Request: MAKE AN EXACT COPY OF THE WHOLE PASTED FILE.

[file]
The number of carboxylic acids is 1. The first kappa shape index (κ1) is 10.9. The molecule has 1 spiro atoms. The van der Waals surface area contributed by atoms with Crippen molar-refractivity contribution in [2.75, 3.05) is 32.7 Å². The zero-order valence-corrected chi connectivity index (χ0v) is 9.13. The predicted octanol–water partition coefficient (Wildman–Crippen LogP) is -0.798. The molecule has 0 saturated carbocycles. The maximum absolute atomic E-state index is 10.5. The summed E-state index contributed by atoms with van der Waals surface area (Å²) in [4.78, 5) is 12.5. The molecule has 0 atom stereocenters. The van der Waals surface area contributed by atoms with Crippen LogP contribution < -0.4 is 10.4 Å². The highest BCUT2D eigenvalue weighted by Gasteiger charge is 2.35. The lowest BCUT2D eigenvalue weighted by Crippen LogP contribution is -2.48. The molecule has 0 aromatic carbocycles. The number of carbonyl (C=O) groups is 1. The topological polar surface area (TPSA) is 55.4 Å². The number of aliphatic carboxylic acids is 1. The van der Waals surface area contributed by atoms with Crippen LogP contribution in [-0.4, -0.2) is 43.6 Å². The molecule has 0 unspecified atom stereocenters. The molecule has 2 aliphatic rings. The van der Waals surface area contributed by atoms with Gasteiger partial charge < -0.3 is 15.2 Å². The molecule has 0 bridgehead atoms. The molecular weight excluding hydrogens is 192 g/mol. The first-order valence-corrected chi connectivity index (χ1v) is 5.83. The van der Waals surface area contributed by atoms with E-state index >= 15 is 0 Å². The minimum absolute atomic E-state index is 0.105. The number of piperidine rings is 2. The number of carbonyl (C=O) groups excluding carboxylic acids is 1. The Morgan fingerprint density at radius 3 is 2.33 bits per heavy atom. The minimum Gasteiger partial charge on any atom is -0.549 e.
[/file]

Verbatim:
The number of carboxylic acids is 1. The first kappa shape index (κ1) is 10.9. The molecule has 1 spiro atoms. The van der Waals surface area contributed by atoms with Crippen molar-refractivity contribution in [2.75, 3.05) is 32.7 Å². The zero-order valence-corrected chi connectivity index (χ0v) is 9.13. The predicted octanol–water partition coefficient (Wildman–Crippen LogP) is -0.798. The molecule has 0 saturated carbocycles. The maximum absolute atomic E-state index is 10.5. The summed E-state index contributed by atoms with van der Waals surface area (Å²) in [4.78, 5) is 12.5. The molecule has 0 atom stereocenters. The van der Waals surface area contributed by atoms with Crippen LogP contribution < -0.4 is 10.4 Å². The highest BCUT2D eigenvalue weighted by Gasteiger charge is 2.35. The lowest BCUT2D eigenvalue weighted by Crippen LogP contribution is -2.48. The molecule has 0 aromatic carbocycles. The number of carbonyl (C=O) groups is 1. The topological polar surface area (TPSA) is 55.4 Å². The number of aliphatic carboxylic acids is 1. The van der Waals surface area contributed by atoms with Crippen LogP contribution in [-0.4, -0.2) is 43.6 Å². The molecule has 0 unspecified atom stereocenters. The molecule has 2 aliphatic rings. The van der Waals surface area contributed by atoms with Gasteiger partial charge < -0.3 is 15.2 Å². The molecule has 0 bridgehead atoms. The molecular weight excluding hydrogens is 192 g/mol. The first-order valence-corrected chi connectivity index (χ1v) is 5.83. The van der Waals surface area contributed by atoms with E-state index >= 15 is 0 Å². The minimum absolute atomic E-state index is 0.105. The number of piperidine rings is 2. The number of carbonyl (C=O) groups excluding carboxylic acids is 1. The Morgan fingerprint density at radius 3 is 2.33 bits per heavy atom. The minimum Gasteiger partial charge on any atom is -0.549 e.